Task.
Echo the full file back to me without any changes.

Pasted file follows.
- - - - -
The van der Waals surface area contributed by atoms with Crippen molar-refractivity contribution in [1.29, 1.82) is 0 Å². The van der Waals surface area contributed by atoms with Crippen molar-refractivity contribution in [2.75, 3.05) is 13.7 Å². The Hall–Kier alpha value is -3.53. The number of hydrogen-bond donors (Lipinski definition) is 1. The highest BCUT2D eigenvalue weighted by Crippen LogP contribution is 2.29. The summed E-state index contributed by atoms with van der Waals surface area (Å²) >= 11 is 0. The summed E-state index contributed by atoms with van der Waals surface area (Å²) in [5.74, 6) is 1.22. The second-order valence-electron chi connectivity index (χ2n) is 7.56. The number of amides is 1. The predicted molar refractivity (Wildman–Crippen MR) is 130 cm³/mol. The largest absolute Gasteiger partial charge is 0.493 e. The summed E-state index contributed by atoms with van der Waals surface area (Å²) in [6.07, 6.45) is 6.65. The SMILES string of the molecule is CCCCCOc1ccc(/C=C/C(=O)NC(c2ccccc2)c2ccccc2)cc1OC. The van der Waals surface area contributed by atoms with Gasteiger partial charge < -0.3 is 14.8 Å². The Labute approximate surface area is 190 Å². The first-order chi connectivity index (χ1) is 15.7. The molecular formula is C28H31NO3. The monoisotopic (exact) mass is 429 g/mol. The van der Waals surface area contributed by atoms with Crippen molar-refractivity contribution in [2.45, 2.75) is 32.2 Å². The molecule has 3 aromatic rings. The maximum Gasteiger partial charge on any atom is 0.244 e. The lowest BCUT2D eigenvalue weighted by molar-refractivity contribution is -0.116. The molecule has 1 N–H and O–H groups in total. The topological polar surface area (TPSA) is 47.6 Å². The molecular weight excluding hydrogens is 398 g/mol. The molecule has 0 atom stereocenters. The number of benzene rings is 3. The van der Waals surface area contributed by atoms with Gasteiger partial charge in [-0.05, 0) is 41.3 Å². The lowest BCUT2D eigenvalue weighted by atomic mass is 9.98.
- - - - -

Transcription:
The van der Waals surface area contributed by atoms with Crippen molar-refractivity contribution in [1.29, 1.82) is 0 Å². The van der Waals surface area contributed by atoms with Crippen molar-refractivity contribution in [2.75, 3.05) is 13.7 Å². The Hall–Kier alpha value is -3.53. The number of hydrogen-bond donors (Lipinski definition) is 1. The highest BCUT2D eigenvalue weighted by Crippen LogP contribution is 2.29. The summed E-state index contributed by atoms with van der Waals surface area (Å²) >= 11 is 0. The summed E-state index contributed by atoms with van der Waals surface area (Å²) in [5.74, 6) is 1.22. The second-order valence-electron chi connectivity index (χ2n) is 7.56. The number of amides is 1. The predicted molar refractivity (Wildman–Crippen MR) is 130 cm³/mol. The largest absolute Gasteiger partial charge is 0.493 e. The summed E-state index contributed by atoms with van der Waals surface area (Å²) in [6.07, 6.45) is 6.65. The SMILES string of the molecule is CCCCCOc1ccc(/C=C/C(=O)NC(c2ccccc2)c2ccccc2)cc1OC. The van der Waals surface area contributed by atoms with Gasteiger partial charge < -0.3 is 14.8 Å². The Labute approximate surface area is 190 Å². The first-order chi connectivity index (χ1) is 15.7. The molecular formula is C28H31NO3. The monoisotopic (exact) mass is 429 g/mol. The van der Waals surface area contributed by atoms with Crippen molar-refractivity contribution in [2.45, 2.75) is 32.2 Å². The molecule has 3 aromatic rings. The maximum Gasteiger partial charge on any atom is 0.244 e. The lowest BCUT2D eigenvalue weighted by molar-refractivity contribution is -0.116. The molecule has 1 N–H and O–H groups in total. The topological polar surface area (TPSA) is 47.6 Å². The molecular weight excluding hydrogens is 398 g/mol. The molecule has 0 atom stereocenters. The number of benzene rings is 3. The van der Waals surface area contributed by atoms with Gasteiger partial charge in [-0.05, 0) is 41.3 Å². The lowest BCUT2D eigenvalue weighted by atomic mass is 9.98.